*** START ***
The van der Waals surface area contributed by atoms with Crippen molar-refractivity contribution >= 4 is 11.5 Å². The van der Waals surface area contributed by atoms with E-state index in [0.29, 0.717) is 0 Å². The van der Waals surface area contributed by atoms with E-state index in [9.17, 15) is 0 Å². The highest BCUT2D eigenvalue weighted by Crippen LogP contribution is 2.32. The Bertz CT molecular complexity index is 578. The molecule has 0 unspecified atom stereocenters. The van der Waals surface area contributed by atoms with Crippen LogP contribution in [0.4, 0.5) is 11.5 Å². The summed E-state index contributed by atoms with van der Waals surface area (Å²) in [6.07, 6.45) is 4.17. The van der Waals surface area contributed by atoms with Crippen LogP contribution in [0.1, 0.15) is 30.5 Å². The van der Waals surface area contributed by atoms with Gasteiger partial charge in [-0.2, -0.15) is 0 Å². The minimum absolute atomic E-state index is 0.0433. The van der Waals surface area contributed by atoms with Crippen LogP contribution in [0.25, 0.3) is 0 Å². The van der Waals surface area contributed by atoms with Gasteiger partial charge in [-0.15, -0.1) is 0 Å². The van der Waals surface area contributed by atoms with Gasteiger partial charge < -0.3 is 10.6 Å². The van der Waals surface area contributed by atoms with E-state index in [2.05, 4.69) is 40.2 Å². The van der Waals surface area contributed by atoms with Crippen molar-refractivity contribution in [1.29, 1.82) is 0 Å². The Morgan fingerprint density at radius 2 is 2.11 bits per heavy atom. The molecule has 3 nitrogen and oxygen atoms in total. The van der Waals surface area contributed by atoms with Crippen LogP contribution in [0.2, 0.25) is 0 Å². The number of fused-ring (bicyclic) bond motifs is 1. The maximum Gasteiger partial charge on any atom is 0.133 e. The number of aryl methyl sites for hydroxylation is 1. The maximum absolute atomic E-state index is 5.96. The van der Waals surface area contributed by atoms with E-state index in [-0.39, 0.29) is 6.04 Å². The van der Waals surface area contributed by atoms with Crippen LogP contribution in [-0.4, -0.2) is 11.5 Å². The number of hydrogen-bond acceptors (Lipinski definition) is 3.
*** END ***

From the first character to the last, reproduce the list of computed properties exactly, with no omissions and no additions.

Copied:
The van der Waals surface area contributed by atoms with Crippen molar-refractivity contribution >= 4 is 11.5 Å². The van der Waals surface area contributed by atoms with E-state index in [0.29, 0.717) is 0 Å². The van der Waals surface area contributed by atoms with E-state index in [9.17, 15) is 0 Å². The highest BCUT2D eigenvalue weighted by Crippen LogP contribution is 2.32. The Bertz CT molecular complexity index is 578. The molecule has 0 unspecified atom stereocenters. The van der Waals surface area contributed by atoms with Crippen LogP contribution in [0.4, 0.5) is 11.5 Å². The summed E-state index contributed by atoms with van der Waals surface area (Å²) in [6.07, 6.45) is 4.17. The van der Waals surface area contributed by atoms with Crippen LogP contribution in [0.1, 0.15) is 30.5 Å². The van der Waals surface area contributed by atoms with Gasteiger partial charge in [-0.2, -0.15) is 0 Å². The minimum absolute atomic E-state index is 0.0433. The van der Waals surface area contributed by atoms with Crippen LogP contribution in [0.25, 0.3) is 0 Å². The van der Waals surface area contributed by atoms with Gasteiger partial charge in [-0.15, -0.1) is 0 Å². The van der Waals surface area contributed by atoms with Gasteiger partial charge < -0.3 is 10.6 Å². The van der Waals surface area contributed by atoms with E-state index in [2.05, 4.69) is 40.2 Å². The van der Waals surface area contributed by atoms with Crippen molar-refractivity contribution in [1.29, 1.82) is 0 Å². The Morgan fingerprint density at radius 2 is 2.11 bits per heavy atom. The molecule has 3 nitrogen and oxygen atoms in total. The van der Waals surface area contributed by atoms with Crippen LogP contribution in [0.2, 0.25) is 0 Å². The number of fused-ring (bicyclic) bond motifs is 1. The maximum Gasteiger partial charge on any atom is 0.133 e. The number of aryl methyl sites for hydroxylation is 1. The maximum absolute atomic E-state index is 5.96. The van der Waals surface area contributed by atoms with E-state index in [-0.39, 0.29) is 6.04 Å². The van der Waals surface area contributed by atoms with Crippen LogP contribution in [-0.4, -0.2) is 11.5 Å². The number of hydrogen-bond acceptors (Lipinski definition) is 3.